Objective: To present national estimates of the prevalence and impact of chronic conditions for children from poor and nonpoor families by using data from the 1988 National Health Interview Survey.
Methods: Proxy responses to a checklist of child health conditions administered for 17,110 children younger than 18 years were used. Conditions were classified as chronic if they were first noticed more than 3 months before the interview or if they were the type that would ordinarily be of extended duration, such as arthritis.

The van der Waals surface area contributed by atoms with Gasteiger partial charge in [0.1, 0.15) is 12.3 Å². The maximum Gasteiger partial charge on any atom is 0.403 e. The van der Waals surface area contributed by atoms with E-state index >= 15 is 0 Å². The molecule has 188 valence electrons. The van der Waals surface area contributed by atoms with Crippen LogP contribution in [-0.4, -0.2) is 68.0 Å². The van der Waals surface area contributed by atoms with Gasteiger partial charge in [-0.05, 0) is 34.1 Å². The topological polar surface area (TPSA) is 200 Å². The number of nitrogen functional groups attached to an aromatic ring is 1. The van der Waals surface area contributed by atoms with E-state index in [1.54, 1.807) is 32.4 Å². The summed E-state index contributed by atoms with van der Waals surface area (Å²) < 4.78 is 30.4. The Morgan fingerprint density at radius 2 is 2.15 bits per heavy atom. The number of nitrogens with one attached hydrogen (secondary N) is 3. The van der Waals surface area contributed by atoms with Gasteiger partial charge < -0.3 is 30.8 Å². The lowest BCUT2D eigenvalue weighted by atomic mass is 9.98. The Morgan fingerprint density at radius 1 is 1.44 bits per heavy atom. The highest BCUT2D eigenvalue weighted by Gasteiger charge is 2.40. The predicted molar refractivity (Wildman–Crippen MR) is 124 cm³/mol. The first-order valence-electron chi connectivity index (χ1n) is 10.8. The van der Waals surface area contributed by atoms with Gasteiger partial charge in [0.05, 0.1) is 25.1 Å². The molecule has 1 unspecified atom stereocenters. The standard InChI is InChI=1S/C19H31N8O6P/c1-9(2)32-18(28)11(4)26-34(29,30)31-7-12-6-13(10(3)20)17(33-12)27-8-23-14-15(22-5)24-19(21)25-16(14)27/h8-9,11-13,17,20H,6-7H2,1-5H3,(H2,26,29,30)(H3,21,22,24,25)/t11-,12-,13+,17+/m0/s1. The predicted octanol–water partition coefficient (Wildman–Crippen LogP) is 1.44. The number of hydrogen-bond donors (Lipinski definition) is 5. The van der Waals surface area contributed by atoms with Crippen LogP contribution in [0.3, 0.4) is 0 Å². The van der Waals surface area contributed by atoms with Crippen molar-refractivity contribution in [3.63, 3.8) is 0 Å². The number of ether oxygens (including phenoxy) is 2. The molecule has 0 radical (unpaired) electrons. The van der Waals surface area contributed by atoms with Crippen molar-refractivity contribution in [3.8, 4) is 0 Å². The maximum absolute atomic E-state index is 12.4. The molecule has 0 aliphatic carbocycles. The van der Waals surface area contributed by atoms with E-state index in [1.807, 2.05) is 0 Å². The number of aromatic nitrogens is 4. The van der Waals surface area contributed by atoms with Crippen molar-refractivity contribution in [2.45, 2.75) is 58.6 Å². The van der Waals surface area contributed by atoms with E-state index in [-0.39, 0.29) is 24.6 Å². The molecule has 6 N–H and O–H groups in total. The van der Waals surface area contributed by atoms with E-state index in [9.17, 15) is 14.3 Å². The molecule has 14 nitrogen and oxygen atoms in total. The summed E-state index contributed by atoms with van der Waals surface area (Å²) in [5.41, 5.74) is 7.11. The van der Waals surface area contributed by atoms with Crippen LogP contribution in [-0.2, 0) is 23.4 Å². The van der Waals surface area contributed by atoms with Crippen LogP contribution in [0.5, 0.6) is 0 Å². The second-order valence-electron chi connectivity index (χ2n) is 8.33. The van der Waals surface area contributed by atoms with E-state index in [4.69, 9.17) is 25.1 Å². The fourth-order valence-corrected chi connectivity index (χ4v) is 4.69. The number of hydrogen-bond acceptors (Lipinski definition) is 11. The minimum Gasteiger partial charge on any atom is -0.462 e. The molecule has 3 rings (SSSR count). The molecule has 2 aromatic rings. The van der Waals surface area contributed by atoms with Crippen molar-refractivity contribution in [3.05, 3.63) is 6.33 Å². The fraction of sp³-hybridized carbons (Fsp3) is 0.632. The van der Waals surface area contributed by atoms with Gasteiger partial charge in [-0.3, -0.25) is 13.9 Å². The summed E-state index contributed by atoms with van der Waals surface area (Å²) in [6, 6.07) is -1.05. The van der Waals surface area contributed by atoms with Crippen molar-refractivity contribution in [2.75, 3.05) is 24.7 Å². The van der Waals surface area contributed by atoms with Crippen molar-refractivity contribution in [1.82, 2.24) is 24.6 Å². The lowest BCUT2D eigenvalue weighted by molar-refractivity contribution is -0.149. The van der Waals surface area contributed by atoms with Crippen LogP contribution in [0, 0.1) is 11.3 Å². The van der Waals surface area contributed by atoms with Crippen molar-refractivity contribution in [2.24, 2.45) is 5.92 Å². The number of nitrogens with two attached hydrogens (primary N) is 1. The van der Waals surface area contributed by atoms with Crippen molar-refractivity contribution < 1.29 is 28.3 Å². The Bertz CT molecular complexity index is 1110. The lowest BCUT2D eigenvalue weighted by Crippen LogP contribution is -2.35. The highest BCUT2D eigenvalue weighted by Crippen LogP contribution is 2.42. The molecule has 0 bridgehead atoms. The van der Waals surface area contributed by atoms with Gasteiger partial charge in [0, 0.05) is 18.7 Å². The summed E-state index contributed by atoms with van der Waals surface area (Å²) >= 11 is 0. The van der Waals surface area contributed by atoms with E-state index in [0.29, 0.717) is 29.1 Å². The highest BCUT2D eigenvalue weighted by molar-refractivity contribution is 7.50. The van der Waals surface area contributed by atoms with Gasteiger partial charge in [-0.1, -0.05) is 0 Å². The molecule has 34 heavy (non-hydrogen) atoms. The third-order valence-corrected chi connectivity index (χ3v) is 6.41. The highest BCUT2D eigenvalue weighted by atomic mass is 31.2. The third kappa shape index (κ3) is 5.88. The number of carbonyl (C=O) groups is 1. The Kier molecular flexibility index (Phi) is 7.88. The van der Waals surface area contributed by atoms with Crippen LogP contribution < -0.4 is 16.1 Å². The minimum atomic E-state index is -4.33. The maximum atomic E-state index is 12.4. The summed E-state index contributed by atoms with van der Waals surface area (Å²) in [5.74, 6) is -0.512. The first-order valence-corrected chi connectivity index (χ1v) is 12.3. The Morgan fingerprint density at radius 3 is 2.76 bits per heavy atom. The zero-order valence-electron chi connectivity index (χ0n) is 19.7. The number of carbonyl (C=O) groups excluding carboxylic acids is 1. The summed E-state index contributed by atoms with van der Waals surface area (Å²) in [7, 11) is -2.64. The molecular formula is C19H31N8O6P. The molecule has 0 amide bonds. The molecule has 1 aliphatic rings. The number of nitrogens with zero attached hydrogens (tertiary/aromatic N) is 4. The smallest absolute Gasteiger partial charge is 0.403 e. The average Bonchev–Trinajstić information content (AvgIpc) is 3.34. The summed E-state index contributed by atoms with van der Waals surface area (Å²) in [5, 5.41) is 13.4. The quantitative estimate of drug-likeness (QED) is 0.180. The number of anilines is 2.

Results: While nonpoor families were more likely than poor families to report chronic conditions for their children, children from poor families exhibited a higher risk of experiencing severe chronic conditions. Children with chronic conditions from poor families also experienced substantial barriers to care; they were 118% more likely to be uninsured than were children from nonpoor families and 42% more likely to lack a usual source of care. Children with chronic conditions from poor families were found to use fewer ambulatory care services but more inpatient hospital care than their nonpoor counterparts.
Conclusion: Children from poor families experience chronic health problems that are inadequately addressed by our existing health care system.